When in winter, snowballs can be created by quickly drawing a circle. These then fall to earth, pushing down time-based switches - one of the classic platform game puzzles. As before, using the wind to send fire from torches burns down vines that block your way, but ice barriers can be destroyed in the same way. Clearly, the potential is for a much more varied game this time around, with scope for more complex, elaborate puzzles with perhaps more than one solution. Those who criticised the first game for being too easy and short should be pleased by this.

Switching seasons isn't only used to solve puzzles, it can help Toku defeat enemies. New are the blue and red glorbs. Blues can be frozen with a quick left to right and back again flick of the Wii Remote, and then destroyed with a downward gush of wind. Reds are vulnerable to water. The cyclone power can be used to send Toku spiralling up into the air, defeat enemies and drill into rock.

Little Toku isn't immune to the freezing cold that winter brings. Although it was disabled for my hands-on demo, in the final game Toku won't be able to spend too long in the cold. When you first arrive in Summerfalls Village, you'll have to keep Toku next to lit torches, or even red glorbs, treading a fine line between allowing yourself to be attacked by them and standing close enough for them to keep you warm. Luckily, you won't have to battle against the cold for long. Fairly early in the game Toku meets a friendly face, called Smith, who gives him a coat that negates the cold.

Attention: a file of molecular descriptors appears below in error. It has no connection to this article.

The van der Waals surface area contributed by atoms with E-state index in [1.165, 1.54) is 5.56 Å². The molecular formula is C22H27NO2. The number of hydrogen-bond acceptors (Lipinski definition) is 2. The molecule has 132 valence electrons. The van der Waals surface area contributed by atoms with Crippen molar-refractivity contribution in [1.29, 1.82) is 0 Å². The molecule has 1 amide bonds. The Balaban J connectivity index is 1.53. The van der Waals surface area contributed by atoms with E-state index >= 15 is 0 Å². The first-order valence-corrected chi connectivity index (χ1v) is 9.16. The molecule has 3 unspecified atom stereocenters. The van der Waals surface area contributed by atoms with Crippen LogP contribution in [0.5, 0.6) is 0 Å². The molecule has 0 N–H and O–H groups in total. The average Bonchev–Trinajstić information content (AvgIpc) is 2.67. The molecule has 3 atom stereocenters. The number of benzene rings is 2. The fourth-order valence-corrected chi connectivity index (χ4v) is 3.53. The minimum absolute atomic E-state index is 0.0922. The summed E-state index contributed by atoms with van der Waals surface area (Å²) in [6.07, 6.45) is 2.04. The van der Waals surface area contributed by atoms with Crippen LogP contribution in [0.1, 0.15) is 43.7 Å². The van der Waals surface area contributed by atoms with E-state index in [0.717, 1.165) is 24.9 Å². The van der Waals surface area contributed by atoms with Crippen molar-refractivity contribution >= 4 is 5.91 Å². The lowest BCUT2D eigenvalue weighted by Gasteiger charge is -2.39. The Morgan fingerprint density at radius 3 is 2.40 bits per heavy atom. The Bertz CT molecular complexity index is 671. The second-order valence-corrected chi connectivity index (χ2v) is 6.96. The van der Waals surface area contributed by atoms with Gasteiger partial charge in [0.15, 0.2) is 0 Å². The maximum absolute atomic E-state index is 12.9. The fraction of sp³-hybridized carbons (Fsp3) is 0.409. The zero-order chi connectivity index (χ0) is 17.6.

If LostWinds' graphics proved what WiiWare games were truly capable of, then Winter of the Melodias will blow you away. It looks as wistful as its predecessor, but with a slightly higher fidelity. And it's full of nice little touches. You'll see Toku's breath in the cold, for example. In winter the screen is draped in falling snow. The 2.5D environments are again eye catching, with plenty going on and superb lighting effects. The art style is perfectly pitched - a kind of cross between Aztec fantasy and the superb Capcom adventure Okami. Some moan that the Wii is a console devoid of graphically impressive titles. They obviously haven't played LostWinds.

The graphics are again beautiful - perhaps the best WiiWare has to offer.

More important than the graphics, however, is the quality of the platforming. My hands-on, while short, proved that Frontier is well aware of this. The little things, like making and missing jumps when you feel you should and the slight delay that occurs when you use the Wii Remote to send Toku flying on gusts of winds, make it such a joy to play. You know you've got a good platformer in your hands when you hardly notice the controls - a bit like a good referee.

In this regard Frontier's taken the smart choice of not messing too much with what made LostWinds so compelling in the first place. Take the short pause, for example. Frontier initially removed it for this sequel, and it proved a popular design decision with fans of the original. But when it discovered that newcomers struggled without it, it soon put the delay back in. Clever decisions like that that will no doubt make LostWinds: Winter of the Melodias the premier WiiWare title when it's finally released.

LostWinds: Winter of the Melodias is due out exclusively on WiiWare in October.